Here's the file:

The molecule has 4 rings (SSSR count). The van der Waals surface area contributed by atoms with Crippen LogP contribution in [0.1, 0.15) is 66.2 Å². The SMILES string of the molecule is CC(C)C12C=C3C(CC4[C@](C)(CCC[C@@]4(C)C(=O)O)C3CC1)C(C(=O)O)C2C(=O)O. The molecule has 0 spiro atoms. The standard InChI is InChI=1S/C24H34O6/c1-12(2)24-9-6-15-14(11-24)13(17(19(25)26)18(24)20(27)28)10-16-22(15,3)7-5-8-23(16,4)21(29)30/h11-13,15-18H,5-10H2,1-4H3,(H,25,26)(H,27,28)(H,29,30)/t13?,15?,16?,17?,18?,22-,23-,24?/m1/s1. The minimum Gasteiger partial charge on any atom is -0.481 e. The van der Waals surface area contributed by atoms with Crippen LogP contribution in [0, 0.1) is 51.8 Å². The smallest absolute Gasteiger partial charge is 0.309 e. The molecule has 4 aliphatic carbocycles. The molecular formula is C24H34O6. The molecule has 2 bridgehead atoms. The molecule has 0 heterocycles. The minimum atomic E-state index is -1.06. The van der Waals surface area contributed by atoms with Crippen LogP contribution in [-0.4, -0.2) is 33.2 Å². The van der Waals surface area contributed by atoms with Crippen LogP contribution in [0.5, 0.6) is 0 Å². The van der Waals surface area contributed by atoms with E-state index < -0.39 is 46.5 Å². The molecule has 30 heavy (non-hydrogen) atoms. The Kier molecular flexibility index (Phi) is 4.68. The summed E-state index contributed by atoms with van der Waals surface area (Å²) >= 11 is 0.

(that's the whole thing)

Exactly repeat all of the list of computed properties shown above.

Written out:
The molecule has 4 rings (SSSR count). The van der Waals surface area contributed by atoms with Crippen LogP contribution in [0.1, 0.15) is 66.2 Å². The SMILES string of the molecule is CC(C)C12C=C3C(CC4[C@](C)(CCC[C@@]4(C)C(=O)O)C3CC1)C(C(=O)O)C2C(=O)O. The molecule has 0 spiro atoms. The standard InChI is InChI=1S/C24H34O6/c1-12(2)24-9-6-15-14(11-24)13(17(19(25)26)18(24)20(27)28)10-16-22(15,3)7-5-8-23(16,4)21(29)30/h11-13,15-18H,5-10H2,1-4H3,(H,25,26)(H,27,28)(H,29,30)/t13?,15?,16?,17?,18?,22-,23-,24?/m1/s1. The minimum Gasteiger partial charge on any atom is -0.481 e. The van der Waals surface area contributed by atoms with Crippen LogP contribution in [0, 0.1) is 51.8 Å². The smallest absolute Gasteiger partial charge is 0.309 e. The molecule has 4 aliphatic carbocycles. The molecular formula is C24H34O6. The molecule has 2 bridgehead atoms. The molecule has 0 heterocycles. The minimum atomic E-state index is -1.06. The van der Waals surface area contributed by atoms with Crippen LogP contribution in [-0.4, -0.2) is 33.2 Å². The van der Waals surface area contributed by atoms with Crippen LogP contribution in [0.5, 0.6) is 0 Å². The van der Waals surface area contributed by atoms with E-state index < -0.39 is 46.5 Å². The molecule has 30 heavy (non-hydrogen) atoms. The Kier molecular flexibility index (Phi) is 4.68. The summed E-state index contributed by atoms with van der Waals surface area (Å²) >= 11 is 0.